March 30, 2018 Blog, Fund Program

Q&A with Principal Naomi Nakayama

See below for a feature about Naomi Nakayama, one of the outstanding principals who participated in both the Chicago Principals Fellowship and Summer Design Program. The 2018-19 Fellowship application is now open. Click here to see if you are eligible, and apply by April 6th. 

Since becoming principal of Lyman A Budlong Elementary School in 2013, Naomi Nakayama has participated in a number of programs to grow her leadership. “On top of being able to collaborate with so many amazing educators, I especially love learning new problem-solving methods,” Naomi said. “Design thinking revolutionized the way I approach challenges at Budlong.” We caught up with Naomi to learn more about the design-thinking strategy and how it has helped her grow as a leader.

The Fund: Can you tell us more about design thinking and how it has impacted your leadership?

Naomi Nakayama: Design thinking is a problem-solving strategy that is action-driven and solution-focused. It teaches you to reframe problems and collaborate with peers to make lasting and sustainable change.

When I participated in the Summer Design Program (SDP) in 2014, I learned to think about what problems I wanted to attack, in what order and why. Then my teachers and I learned to collaborate in a very focused and deliberate way. During this collaboration, we had to really understand the challenges we were working on; that is what I love about design thinking – you have to think about root cause.

It also gave me a good platform to invite teachers in and develop close working relationships. I learned that trust was essential for good collaboration, and in my first year, developing this allowed me to work through layered and nuanced challenges further down the road.

The Fund: When you participated in SDP, you mentioned that you were able to apply design thinking to a specific challenge. Can you tell us about how design thinking helped you transform the fifth grade science curriculum?

NN: When I applied for the 2014-15 cohort of SDP, I knew that I wanted to tackle the challenge of low science scores for my fifth grade students. My teachers and I noticed that fourth graders who had average science scores but loved science saw a decrease in performance and motivation by the time fifth grade came around. We were using the same style of curriculum for both years, and knew that this decrease must be caused by something other than the content.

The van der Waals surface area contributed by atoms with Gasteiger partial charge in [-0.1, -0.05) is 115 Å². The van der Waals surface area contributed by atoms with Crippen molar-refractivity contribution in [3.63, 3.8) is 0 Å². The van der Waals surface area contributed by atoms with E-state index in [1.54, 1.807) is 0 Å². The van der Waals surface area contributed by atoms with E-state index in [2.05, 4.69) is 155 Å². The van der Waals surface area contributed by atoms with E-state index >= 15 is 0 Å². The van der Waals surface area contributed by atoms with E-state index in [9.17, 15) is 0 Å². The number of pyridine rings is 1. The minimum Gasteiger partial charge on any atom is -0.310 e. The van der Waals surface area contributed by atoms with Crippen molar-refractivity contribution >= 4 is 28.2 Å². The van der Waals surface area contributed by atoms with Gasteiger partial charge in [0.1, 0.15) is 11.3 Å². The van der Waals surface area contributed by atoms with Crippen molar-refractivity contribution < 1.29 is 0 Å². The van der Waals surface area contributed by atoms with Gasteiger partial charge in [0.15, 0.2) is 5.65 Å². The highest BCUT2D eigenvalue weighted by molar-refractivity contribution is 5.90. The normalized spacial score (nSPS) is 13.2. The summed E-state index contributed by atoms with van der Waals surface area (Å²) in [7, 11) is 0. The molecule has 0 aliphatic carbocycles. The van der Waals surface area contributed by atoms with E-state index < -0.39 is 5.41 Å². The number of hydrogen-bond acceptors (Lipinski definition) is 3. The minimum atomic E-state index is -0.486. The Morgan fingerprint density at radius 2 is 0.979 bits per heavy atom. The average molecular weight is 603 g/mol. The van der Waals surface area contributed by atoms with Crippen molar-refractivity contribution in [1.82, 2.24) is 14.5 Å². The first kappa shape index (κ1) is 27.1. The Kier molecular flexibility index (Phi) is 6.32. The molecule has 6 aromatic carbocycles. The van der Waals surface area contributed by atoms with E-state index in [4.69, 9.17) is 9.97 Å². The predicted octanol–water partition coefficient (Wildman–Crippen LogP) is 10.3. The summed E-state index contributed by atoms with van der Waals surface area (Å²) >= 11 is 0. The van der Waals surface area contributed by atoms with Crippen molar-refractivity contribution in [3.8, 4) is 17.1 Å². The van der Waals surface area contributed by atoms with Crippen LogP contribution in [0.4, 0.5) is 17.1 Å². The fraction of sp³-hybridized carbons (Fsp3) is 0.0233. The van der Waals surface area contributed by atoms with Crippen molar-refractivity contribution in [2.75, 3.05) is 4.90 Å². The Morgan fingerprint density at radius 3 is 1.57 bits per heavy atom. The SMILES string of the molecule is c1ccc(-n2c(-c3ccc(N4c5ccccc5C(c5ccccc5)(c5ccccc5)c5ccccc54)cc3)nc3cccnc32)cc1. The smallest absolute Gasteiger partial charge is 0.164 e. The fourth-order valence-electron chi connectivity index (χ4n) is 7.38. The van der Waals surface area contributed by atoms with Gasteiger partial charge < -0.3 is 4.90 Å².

My teachers and I couldn’t get a good read on what was the root cause, but through SDP and design thinking, we figured out that it was a relationship between reading comprehension and the fifth grade science reading material. In fifth grade, students transition to reading more information- dense material for science class but did not have the reading comprehension skills to support that additional step. Once we reframed the problem around reading comprehension, we were able to provide those additional supports, and students saw increased performance.

The Fund: You were just accepted into the 2017 cohort of the Chicago Principals Fellowship. Can you tell us about what you’re excited to learn?

NN: I applied for The Chicago Principals Fellowship because I wanted that collaborative learning environment again. I really like working with The Fund, and I’m super excited to take classes at Northwestern. I need that stimulation again to help me implement this differentiated learning program.

Now going into my sixth year, I feel like I have so much knowledge about my building and curriculum. I’m very excited for the new ideas that will come along with being part of the fellowship. I’m looking forward to figuring out what areas I need to grow in and get more support or training in. I need cohorts like the Educator Advisory Committee (EAC) and SDP to help me think about this stuff.